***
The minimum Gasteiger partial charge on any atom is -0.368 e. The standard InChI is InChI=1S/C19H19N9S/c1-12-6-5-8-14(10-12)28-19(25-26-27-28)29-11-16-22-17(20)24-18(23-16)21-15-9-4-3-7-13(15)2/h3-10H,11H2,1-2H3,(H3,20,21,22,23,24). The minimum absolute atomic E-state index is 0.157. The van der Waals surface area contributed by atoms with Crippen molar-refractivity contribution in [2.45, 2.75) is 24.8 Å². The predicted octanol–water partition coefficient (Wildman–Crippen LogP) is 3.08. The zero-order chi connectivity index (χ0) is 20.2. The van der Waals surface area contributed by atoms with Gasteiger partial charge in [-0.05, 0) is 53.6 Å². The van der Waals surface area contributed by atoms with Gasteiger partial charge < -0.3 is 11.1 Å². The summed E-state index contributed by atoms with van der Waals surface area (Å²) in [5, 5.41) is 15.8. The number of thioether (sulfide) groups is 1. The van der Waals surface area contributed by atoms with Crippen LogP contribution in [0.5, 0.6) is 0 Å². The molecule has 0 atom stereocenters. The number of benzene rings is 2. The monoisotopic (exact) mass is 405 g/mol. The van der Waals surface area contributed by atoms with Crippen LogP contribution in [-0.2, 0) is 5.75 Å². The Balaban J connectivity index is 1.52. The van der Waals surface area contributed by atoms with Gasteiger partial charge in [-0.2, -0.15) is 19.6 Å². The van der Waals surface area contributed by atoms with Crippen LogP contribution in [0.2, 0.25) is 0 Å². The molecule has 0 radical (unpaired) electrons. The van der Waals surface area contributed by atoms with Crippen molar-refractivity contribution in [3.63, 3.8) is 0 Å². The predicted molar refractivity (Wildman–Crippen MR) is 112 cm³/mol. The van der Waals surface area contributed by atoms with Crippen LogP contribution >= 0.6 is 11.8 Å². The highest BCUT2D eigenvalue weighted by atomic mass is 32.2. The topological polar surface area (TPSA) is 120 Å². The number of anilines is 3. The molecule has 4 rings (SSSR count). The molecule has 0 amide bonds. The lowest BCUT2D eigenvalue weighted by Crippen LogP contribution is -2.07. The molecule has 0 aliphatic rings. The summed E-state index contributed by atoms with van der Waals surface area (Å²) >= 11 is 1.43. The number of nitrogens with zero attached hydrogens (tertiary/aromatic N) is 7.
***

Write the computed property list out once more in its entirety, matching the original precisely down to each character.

The minimum Gasteiger partial charge on any atom is -0.368 e. The standard InChI is InChI=1S/C19H19N9S/c1-12-6-5-8-14(10-12)28-19(25-26-27-28)29-11-16-22-17(20)24-18(23-16)21-15-9-4-3-7-13(15)2/h3-10H,11H2,1-2H3,(H3,20,21,22,23,24). The minimum absolute atomic E-state index is 0.157. The van der Waals surface area contributed by atoms with Crippen molar-refractivity contribution in [2.45, 2.75) is 24.8 Å². The predicted octanol–water partition coefficient (Wildman–Crippen LogP) is 3.08. The zero-order chi connectivity index (χ0) is 20.2. The van der Waals surface area contributed by atoms with Gasteiger partial charge in [-0.05, 0) is 53.6 Å². The van der Waals surface area contributed by atoms with Gasteiger partial charge < -0.3 is 11.1 Å². The summed E-state index contributed by atoms with van der Waals surface area (Å²) in [5, 5.41) is 15.8. The number of thioether (sulfide) groups is 1. The van der Waals surface area contributed by atoms with Crippen LogP contribution in [0.5, 0.6) is 0 Å². The molecule has 0 atom stereocenters. The number of benzene rings is 2. The monoisotopic (exact) mass is 405 g/mol. The van der Waals surface area contributed by atoms with Crippen LogP contribution in [-0.2, 0) is 5.75 Å². The Balaban J connectivity index is 1.52. The van der Waals surface area contributed by atoms with Gasteiger partial charge in [-0.2, -0.15) is 19.6 Å². The van der Waals surface area contributed by atoms with Crippen LogP contribution in [0.2, 0.25) is 0 Å². The molecule has 0 radical (unpaired) electrons. The van der Waals surface area contributed by atoms with Crippen molar-refractivity contribution in [3.63, 3.8) is 0 Å². The predicted molar refractivity (Wildman–Crippen MR) is 112 cm³/mol. The van der Waals surface area contributed by atoms with Crippen LogP contribution >= 0.6 is 11.8 Å². The highest BCUT2D eigenvalue weighted by atomic mass is 32.2. The topological polar surface area (TPSA) is 120 Å². The number of anilines is 3. The molecule has 4 rings (SSSR count). The molecule has 0 amide bonds. The lowest BCUT2D eigenvalue weighted by Crippen LogP contribution is -2.07. The molecule has 0 aliphatic rings. The summed E-state index contributed by atoms with van der Waals surface area (Å²) >= 11 is 1.43. The number of nitrogens with zero attached hydrogens (tertiary/aromatic N) is 7.